Cable cars 'not the answer' for Metro Manila mass transit needs
MANILA, Philippines – For a growing population and Metro Manila traffic that's becoming more congested, the incoming transportation chief has a probable band-aid solution: cable cars.
Transportation experts, however, aren't 100% sure of incoming transportation chief Arthur Tugade's cable car system solution.
"[I]t merely replaces road-based trips, typically borne by jeepneys or tricycles. It is not suitable for corridors where Light Rail Transit (LRT) or Philippine National Railway lines are more efficient. Cable car is an answer, but not the answer for mass transit needs," Rene Santiago, president of infrastructure consultancy Bellwether Advisory Incorporated, said in an email to Rappler.
For Jose Regin Regidor, a research fellow at the National Center for Transportation Studies of the University of the Philippines, there are still several factors to consider, like capacity and demand.
"The first thing that came to my mind are capacity and demand. What would be the capacity for such a system and what could be the demand given that you would have to determine where stations would be?" Regidor said.
Should Tugade push through with his plan, urban Filipinos would see cable cars soaring over cities such as Pasig and Makati. These would be built not just for tourists, but for everyone.
"I'm borrowing from the Bolivia experience where they use cable cars. We can start in the Pasig area and then move on to EDSA, use gondolas that can carry 35 passengers," Tugade told ANC's Headstart in Filipino on Tuesday, June 28.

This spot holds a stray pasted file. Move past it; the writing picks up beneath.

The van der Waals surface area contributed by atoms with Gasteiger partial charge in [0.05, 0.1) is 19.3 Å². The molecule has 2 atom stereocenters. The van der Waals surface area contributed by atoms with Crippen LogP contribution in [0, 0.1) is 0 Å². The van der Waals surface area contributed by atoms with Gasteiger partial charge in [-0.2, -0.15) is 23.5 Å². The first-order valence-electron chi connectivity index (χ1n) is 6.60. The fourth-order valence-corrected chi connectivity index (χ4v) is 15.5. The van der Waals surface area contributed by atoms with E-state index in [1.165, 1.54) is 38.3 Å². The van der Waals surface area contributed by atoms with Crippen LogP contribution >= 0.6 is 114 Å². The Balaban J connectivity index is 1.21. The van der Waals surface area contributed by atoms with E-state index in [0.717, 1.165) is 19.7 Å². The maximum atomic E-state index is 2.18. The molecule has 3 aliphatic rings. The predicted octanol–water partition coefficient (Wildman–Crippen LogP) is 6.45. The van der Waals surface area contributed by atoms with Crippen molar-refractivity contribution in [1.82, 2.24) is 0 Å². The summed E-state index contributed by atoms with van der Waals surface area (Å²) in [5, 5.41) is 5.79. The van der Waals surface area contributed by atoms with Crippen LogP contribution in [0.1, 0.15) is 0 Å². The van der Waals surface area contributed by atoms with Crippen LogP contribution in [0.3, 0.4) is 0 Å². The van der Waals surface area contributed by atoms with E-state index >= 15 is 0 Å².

Before implementing the plan, Regidor said Tugade and his team should factor in wind strength and even the fear of heights.
"There's also the fear factor as many people would not be comfortable riding a vehicle so high up in the air; and then of course, there's the wind that will obviously have to be factored in the operation of such cable cars," said Regidor, who also teaches at UP Diliman's Institute of Civil Engineering.
In 2014, Bolivia launched a cable car system with 3 lines – yellow, red, and green in honor of Bolivia's tricolor flag. The 11-kilometer gondola system ferries passengers from the city of La Paz to the neighboring El Alto.
How feasible is it?
Bellwether's Santiago said the Pasig City government last year asked his consultancy firm to do a feasibility study on a cable car system.
"The study is yet to start or commence, as the election held up the process of consultant selection. The supplier must have gotten the ears of Tugade, hence his utterance," he added.
Santiago said the cable car system is more suitable to Baguio City and Trinidad Valley because of the terrain.
"These two cities have the system in their plans more than a decade, but are simply unaware how to get it done," he added.
Tugade told ANC he is also eyeing a possible cable car system running from Sta Rosa, Laguna to Makati City.
For short trips within the Pasig-Makati central business districts, Santiago said a cable car system would help.
"It requires very little right of way and can be built within two years. Kuala Lumpur had a cable car system dubbed as Skytrain in 1980s, before it started constructing LRTs and monorails. Kuala Lumpur is now constructing a subway line," he added.
For Regidor, Metro Manila is still "very much a battleground for transport and traffic."
"I think the incoming Department of Transportation secretary should work on an urban mass transport project in one of our major cities, either Cebu or Davao," he replied when asked what should be Tugade's first project.
According to Regidor, these cities are slowly becoming like Metro Manila.
"These cities are already also congested and would need to have an urban transit system very soon in order to avoid becoming another Metro Manila," he said. – Rappler.com